Kerry Ellis originated the role of Meat in Queen’s We Will Rock You and was the first British Elphaba in the West End production of Wicked (which she followed by playing the role on Broadway for six months). Her other credits include Nancy in Oliver! at the London Palladium, Eliza Doolittle in My Fair Lady (her West End debut), Ellen in Miss Saigon and Fantine in Les Miserables.
Ellis’ first major CD release was Wicked in Rock which was a collaboration with her long-time friend, Queen guitarist Brian May. This led to her being signed to Universal as a solo recording artist and her debut album Anthems was released in 2010 on Decca Records. The success of the album led to a major tour of Anthems: The Concert throughout 2011. In June this year she joins May again for a second Born Free Tour, a series of acoustic, candlelight concerts.
The actress and singer has recently been seen in both tours of Jeff Wayne’s War of the Worlds and the Rent 20th Anniversary Concert. For her show at the London Palladium on Sunday, May 12, she will be accompanied by a band of 12, a choir of 60 and special guests including Brian May, “the Wicked girls” and actors Rory Taylor (ITV’s Superstar) and Alex Gaumond (We Will Rock You, Legally Blonde).
Q: Alongside your musical theatre roles, you have been performing more as a solo artist during the last few years (including of course the London Palladium concert on May 12). Was that hard to adjust to at first?
A: I had played characters for so long, there were always set lines to say. It took a little while to feel okay being myself onstage, speaking as myself and having my own opinions, it was strange at first. I really enjoy this new lease of life now and even embrace the spontaneity and danger of it all.
“I have been very fortunate to enjoy both sides of the business, performing my own shows and recording on top of the musical theatre roles. I like to be doing much as I can, it makes me better as a performer, exploring new opportunities and challenging myself. I have been both nervous and very excited about the Palladium concert.”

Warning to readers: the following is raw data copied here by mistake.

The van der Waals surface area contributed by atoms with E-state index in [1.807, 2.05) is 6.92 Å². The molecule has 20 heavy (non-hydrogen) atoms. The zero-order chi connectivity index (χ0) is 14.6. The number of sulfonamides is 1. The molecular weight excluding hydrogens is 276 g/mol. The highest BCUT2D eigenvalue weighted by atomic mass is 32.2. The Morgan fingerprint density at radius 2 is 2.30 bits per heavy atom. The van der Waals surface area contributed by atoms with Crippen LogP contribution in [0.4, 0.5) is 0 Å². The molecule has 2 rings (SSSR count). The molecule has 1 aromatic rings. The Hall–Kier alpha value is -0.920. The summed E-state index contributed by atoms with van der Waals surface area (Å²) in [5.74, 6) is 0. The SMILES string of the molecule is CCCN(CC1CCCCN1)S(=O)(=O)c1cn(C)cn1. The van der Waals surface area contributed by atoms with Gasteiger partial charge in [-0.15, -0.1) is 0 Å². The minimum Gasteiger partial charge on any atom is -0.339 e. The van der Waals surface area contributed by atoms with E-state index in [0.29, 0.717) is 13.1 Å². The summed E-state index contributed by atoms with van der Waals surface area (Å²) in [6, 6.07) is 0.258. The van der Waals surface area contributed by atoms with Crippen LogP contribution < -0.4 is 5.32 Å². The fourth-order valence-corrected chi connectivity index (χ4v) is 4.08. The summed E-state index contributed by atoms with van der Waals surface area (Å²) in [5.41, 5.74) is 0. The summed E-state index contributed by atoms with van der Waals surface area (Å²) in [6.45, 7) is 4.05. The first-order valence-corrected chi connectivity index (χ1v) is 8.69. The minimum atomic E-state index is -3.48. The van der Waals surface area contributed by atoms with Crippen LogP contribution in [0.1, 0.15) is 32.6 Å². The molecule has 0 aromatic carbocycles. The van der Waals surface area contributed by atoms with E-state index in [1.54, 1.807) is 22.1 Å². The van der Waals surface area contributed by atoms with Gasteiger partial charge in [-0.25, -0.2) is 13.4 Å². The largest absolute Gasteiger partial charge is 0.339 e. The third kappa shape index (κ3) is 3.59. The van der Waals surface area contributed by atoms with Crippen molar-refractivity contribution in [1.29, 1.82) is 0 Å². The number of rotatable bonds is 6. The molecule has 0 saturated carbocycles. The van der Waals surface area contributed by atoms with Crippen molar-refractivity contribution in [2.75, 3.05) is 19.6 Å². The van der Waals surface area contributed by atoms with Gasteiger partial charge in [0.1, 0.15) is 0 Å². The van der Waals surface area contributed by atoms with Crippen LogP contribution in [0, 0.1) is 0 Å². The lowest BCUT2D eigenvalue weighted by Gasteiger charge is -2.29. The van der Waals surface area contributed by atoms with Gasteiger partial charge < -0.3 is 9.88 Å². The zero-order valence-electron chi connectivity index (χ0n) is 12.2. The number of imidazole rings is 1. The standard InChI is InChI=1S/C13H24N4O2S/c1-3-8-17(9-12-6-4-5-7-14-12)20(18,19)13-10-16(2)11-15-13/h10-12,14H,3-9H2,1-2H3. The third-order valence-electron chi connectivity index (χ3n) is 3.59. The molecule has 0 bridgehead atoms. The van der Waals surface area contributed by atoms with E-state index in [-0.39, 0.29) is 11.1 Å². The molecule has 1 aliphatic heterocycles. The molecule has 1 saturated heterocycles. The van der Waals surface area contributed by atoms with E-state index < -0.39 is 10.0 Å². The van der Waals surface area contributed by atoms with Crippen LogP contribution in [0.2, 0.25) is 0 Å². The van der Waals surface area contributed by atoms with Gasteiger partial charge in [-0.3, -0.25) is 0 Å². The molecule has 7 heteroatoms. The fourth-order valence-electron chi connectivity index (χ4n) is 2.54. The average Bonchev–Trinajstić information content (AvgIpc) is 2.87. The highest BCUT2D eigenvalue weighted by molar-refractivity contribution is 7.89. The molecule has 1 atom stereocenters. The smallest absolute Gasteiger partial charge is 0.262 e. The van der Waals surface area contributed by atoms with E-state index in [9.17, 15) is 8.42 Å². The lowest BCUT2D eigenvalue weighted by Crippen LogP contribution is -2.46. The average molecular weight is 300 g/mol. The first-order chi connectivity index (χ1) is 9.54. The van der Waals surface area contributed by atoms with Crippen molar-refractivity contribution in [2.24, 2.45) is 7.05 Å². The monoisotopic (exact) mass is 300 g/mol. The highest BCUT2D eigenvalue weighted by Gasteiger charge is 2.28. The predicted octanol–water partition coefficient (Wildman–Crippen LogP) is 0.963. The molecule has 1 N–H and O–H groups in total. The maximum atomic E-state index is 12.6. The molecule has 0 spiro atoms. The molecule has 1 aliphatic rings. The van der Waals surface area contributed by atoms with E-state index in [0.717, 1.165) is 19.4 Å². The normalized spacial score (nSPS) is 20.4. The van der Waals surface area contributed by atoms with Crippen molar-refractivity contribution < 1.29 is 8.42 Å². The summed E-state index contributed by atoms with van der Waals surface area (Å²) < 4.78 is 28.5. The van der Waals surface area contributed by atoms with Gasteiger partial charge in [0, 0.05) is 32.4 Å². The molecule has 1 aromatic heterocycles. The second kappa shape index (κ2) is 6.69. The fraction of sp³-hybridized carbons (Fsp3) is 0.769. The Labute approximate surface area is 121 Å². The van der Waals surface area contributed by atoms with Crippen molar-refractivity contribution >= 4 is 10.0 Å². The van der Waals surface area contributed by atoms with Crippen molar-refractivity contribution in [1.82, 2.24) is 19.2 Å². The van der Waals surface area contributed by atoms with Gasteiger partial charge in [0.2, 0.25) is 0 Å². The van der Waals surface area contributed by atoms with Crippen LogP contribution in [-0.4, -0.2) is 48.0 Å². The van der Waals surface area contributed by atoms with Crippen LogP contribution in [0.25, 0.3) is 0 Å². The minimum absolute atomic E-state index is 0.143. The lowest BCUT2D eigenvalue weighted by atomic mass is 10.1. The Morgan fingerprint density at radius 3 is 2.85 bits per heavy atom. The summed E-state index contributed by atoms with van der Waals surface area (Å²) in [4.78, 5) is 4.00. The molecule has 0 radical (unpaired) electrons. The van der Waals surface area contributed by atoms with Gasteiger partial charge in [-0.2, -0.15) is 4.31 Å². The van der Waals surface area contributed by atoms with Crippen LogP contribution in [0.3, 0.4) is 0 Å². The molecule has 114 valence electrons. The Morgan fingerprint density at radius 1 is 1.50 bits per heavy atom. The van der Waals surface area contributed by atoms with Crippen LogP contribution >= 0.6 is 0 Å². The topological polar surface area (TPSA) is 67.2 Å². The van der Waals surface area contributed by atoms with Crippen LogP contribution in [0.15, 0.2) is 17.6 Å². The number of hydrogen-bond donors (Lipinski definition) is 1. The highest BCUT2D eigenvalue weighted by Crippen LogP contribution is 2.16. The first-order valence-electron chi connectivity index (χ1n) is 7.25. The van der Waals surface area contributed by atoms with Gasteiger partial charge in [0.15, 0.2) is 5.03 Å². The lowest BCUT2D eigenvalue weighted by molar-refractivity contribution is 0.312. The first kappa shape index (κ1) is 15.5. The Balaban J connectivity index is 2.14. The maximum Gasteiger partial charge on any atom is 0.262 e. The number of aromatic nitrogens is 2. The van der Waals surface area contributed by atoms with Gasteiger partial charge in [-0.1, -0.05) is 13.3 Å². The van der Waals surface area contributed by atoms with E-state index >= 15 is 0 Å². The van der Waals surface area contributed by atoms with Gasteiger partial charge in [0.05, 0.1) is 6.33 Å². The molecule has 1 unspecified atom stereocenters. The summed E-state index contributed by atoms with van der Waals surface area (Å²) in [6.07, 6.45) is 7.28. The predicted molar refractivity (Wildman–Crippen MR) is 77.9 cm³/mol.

Q: The second Born Free Tour begins in June, and I believe there is a live album on the cards?
A: “Yes, it’s coming out in June. When Brian [May] and I went on tour at the end of last year – playing acoustic, stripped-down versions of Queen songs plus some of our personal favourites – we recorded the whole tour through the mixing desk. We realised the results were really good and perfect for a live album.”
Q: You also seem to find time for supporting young talent in the industry. Is that something that is important to you?
A: “I think it is important for young people to get involved in theatre in general, it is so beneficial in all aspects of life, not just if they’re going on to pursue it as a profession. It can be a boost to their social skills, their ability to retain information and it’s a good thing for self-confidence because they are encouraged to try something out of their normal comfort zone.
“I feel like I have something to say now, before I didn’t feel I had the experience. I remember when I was at college and figures like Ruthie Henshall and Elaine Paige were so inspirational. Now I have a big opportunity to help others. It’s also really educational for me when I do a workshop or teach young performers. The way they develop, and their comments on how they feel about the industry, can influence me when I am making decisions about a performance.”
Q: You sometimes sit on panels judging new talent, what are you looking for?
A: “I like to come in with a fresh view, without any preconception of how they will be, to see them like an audience member. I am looking for someone who doesn’t just have the best voice and vocal acrobatics, but have the ability to tell a story, to move an audience.”
Q: And what tips or guidance do you offer?
A: “I emphasise what a competitive industry they are going into and how they have to be really committed, that they need to have faith and confidence in their own talents without being arrogant. That it’s all about sustaining a long career, it’s a marathon, not a sprint.”
Q: You have also supported new musical theatre writers in shows like Kerry Ellis Sings the Great British Songbook and in the recording of tracks written by up and coming songwriters like Craig Adams.
A: I have seen how difficult it is for new writers to put on shows. I appreciate to invest in something new is a risk for a producer, but the composers of the future have to come from somewhere. Craig is very talented and has actually been writing the arrangements for my Palladium show.
Q: What is next for you?
A: “I am appearing with Glenn Carter, Stephen Rahman-Hughes, David Thaxton, Matt Willis and Lee Mead in The West End Men in Concert at the Vaudeville (it’s great because I know them all and I normally have just one leading man!). And then I begin the second Born Free Tour (June 18-30) which covers the UK and Europe.”